I’ve developed WhatsApp Viewer with the good old Visual Studio 2008.It’s a bit dated and doesn’t support all of the new C++ features.
That’s why I create PowerShell script running commands inside Visual Studio. To create migration you must have your solution with the database project opened. The running script will add a migration file to your solution (do not mess around in the editor while the script is running). Examples: PM.AddMigration.ps1 –n MigrationName.
- Add an EF6 Migration task. Once that task is added to an environment within the release, you'll need to enter the appropriate parameters to configure it. All file path parameters should be within the file system for the build, none of them are for TFS source control paths. See Getting Started With Entity Framework 6 and Entity Framework Tutorial.
- Oct 28, 2020 If you're more comfortable working inside Visual Studio or have experience with EF6 migrations, you can also use the Package Manager Console tools. Create your first migration You're now ready to add your first migration! Instruct EF Core to create a migration named InitialCreate.
Since the new Visual Studio 2017 is free (no costs) for personal usage and open-source projects, I thought it might be worth a shot.
My main development machine runs Linux Mint, and I prefer it over Windows a lot.Even though I use dual-boot (for games), I develop WhatsApp Viewer on Linux using a virtual machine running Windows XP.
Visual Studio 2017 doesn’t support XP anymore, so I had to set up a new virtual box and decided to go with Windows 7 then.
The VS2017 installer first complained about a missing update (KB4019990) and about the missing .NET 4.5 framework (I’ve installed 4.7.1 instead). This was easy to fix.Next, I’ve selected all options I wanted to install and let the setup do it’s job. This took some time, as it downloaded roughly 20 GB. The conversion of the old project files went well.
After the installation was successful, I’ve tried to build WhatsApp Viewer. I missed to install the “MFC and ATL Support” option, which led to this error message, complaining about afxres.h not found.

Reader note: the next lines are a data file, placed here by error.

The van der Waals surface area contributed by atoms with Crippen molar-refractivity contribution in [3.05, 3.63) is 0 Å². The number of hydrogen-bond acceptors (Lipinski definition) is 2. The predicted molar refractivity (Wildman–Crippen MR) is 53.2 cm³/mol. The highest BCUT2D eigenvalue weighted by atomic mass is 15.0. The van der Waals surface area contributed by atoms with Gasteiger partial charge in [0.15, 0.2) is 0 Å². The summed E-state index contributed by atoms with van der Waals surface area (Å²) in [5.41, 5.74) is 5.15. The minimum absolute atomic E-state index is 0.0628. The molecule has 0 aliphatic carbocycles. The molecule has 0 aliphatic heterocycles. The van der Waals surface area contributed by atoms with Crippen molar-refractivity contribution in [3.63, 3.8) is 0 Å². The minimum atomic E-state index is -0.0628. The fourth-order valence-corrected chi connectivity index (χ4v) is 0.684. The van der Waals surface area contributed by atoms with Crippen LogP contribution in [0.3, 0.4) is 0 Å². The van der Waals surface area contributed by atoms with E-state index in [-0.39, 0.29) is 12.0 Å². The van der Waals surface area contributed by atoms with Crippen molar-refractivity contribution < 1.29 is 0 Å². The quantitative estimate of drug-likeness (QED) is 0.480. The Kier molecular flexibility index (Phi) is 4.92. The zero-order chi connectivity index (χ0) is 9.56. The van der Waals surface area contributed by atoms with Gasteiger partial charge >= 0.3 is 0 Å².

Next, I was able to build the project, but encountered a runtime error “Windows Imaging Component couldn’t be initialized”. This could be fixed by changing the “Platform toolset” to “Visual Studio 2017 - Windows XP (v141_xp)”. See this link for detailed information.
Now the compiled program worked.However, when I tried to debug it, some windows showed “The content requires a new version of Internet Explorer”. After I’ve downloaded the newest IE 11 this was fixed.
I’ve additionally added Clang and exported the virtual machine as an .ova image for future usage.The only disadvantage is the size: The new image takes ~40 GB on my hard-drive, compared to the 12 GB of Visual Studio 2008 (compressed as .ova its 19 GB vs 6 GB).
Too see if something major changed, I did a quick analysis on the resulting .exe files.Therefore I exported the file headers of both .exe using pev.
No new runtime dependencies (.dll) are required. Some imports now use the Unicode version instead of Ansi.Beside that, I couldn’t find major differences.I am quite happy with the result. I expect similar performance and can now use better tools and the new and improved C++ language features.
This article is rather small, but its target is to remind me how to enable migrations of database in Visual Studio.
Thus, the steps are:
- Press Ctrl + Q to go to the quick launch.
- In the quick launch write “Package Manager Console” and press enter.
- Make sure that you have selected the correct Default project in the console.
- In the console write> Enable-Migrations -EnableAutomaticMigrations and press enter.
- In the solution explorer, you get a folder migrations, in which a file Configuration.cs is present.
- If you open it, you may configure it this way (just an example, do not ever do AutomaticMigrationDataLossAllowed = true in production):
And that is it!